Eastern Ontario pork producers brace for deadly pig virus

Eastern Ontario pork farmers are bracing for the potential spread of a deadly virus that has killed million of pigs in the U.S. and has driven up pork prices since last spring.

Porcine epidemic diarrhea (PED) virus poses no food safety risk or danger to humans

Porcine epidemic diarrhea virus has killed millions of pigs in the U.S.

Eastern Ontario pork farmers are bracing for the potential spread of a deadly virus that has killed million of pigs in the U.S.

While the porcine epidemic diarrhea virus (PED) poses no food safety risk or danger to humans, it has driven pork prices up south of the border.

The state with the largest outbreak of the virus is Iowa, which is also one of the top five states Ontario pork farmers export to.

Contamination occurs when feces infected with the virus get on the trucks and boots of drivers returning to Ontario farms. 

Geri Kamenz raises breeding stock near Spencerville, Ont., and ships about 1,000 animals a month to Quebec. He said he worries about coming into contact with the virus at truck stops.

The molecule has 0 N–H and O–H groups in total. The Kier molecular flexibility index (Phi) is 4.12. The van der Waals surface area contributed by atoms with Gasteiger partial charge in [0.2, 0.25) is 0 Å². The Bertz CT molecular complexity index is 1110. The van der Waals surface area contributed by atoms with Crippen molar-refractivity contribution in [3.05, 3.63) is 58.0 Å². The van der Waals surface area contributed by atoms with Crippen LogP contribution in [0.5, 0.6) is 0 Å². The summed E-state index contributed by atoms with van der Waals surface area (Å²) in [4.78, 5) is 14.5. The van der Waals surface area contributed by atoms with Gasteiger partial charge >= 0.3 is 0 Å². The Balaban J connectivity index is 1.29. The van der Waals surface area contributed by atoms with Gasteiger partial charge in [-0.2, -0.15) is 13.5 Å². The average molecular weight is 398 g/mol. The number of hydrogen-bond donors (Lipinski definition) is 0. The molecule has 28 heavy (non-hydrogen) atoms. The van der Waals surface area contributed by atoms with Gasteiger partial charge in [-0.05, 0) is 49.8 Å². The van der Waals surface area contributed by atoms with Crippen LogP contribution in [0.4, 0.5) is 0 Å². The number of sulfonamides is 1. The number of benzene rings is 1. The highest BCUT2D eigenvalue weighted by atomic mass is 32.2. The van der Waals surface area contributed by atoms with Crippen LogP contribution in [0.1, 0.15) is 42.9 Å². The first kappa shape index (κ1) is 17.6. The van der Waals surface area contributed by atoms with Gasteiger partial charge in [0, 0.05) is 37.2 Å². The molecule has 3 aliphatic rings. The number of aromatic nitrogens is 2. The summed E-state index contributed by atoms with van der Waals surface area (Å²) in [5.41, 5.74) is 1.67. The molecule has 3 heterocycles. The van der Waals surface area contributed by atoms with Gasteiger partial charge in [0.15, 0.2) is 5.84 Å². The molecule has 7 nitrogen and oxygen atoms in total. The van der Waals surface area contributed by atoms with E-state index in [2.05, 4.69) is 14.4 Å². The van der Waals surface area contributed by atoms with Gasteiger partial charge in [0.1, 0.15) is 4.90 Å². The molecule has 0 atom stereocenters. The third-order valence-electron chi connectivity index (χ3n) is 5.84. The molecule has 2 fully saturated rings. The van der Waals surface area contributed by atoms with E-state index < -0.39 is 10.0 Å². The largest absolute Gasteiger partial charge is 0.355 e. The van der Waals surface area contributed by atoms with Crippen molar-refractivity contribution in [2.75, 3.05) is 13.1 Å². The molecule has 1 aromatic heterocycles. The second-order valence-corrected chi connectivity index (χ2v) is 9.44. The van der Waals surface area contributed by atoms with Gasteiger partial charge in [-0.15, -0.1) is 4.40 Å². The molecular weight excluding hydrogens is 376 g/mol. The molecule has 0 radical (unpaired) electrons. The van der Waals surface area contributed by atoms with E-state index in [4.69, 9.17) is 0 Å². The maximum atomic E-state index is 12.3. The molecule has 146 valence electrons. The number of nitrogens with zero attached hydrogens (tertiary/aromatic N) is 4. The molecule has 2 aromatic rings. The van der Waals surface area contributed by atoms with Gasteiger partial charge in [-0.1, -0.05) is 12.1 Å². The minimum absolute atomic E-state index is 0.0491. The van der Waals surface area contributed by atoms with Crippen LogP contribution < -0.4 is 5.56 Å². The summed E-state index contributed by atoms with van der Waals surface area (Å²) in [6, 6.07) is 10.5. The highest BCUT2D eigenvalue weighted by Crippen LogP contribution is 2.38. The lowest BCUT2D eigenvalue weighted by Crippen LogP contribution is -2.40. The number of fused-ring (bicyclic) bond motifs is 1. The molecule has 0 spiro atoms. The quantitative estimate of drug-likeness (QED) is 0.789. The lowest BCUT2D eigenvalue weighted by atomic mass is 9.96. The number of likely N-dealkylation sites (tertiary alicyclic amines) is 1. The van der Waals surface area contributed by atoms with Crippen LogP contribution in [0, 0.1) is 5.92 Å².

No treatment for the virus

"We've been able to make guarantees on health status to all of our customers, and if I lose the ability to make guarantees that I'm able to deliver healthy animals then my sales are going to dry up overnight."

There is no treatment for the virus. Kamenz said extra vigilance cleaning and disinfecting trailers from the U.S. is vital. 

Dr. Marty Meisner is a veterinarian working with Ontario Pork, which represents pork producers. He said the virus thrives in cold weather and can live in snow banks near barns.

"Control and elimination will be extraordinarily difficult ... This virus does survive for significant times in the environment, and so cleanup of farms is very difficult and in fact in cold weather may be impossible," Meisner said.

Vaccines developed in Europe and China have so far been ineffective. Outbreaks can recur on farms because while larger pigs can become immune to it, the virus kills 100 per cent of the piglets it infects and new piglets are always being born.

So far, there have been no suspected or confirmed cases of the virus in Canada.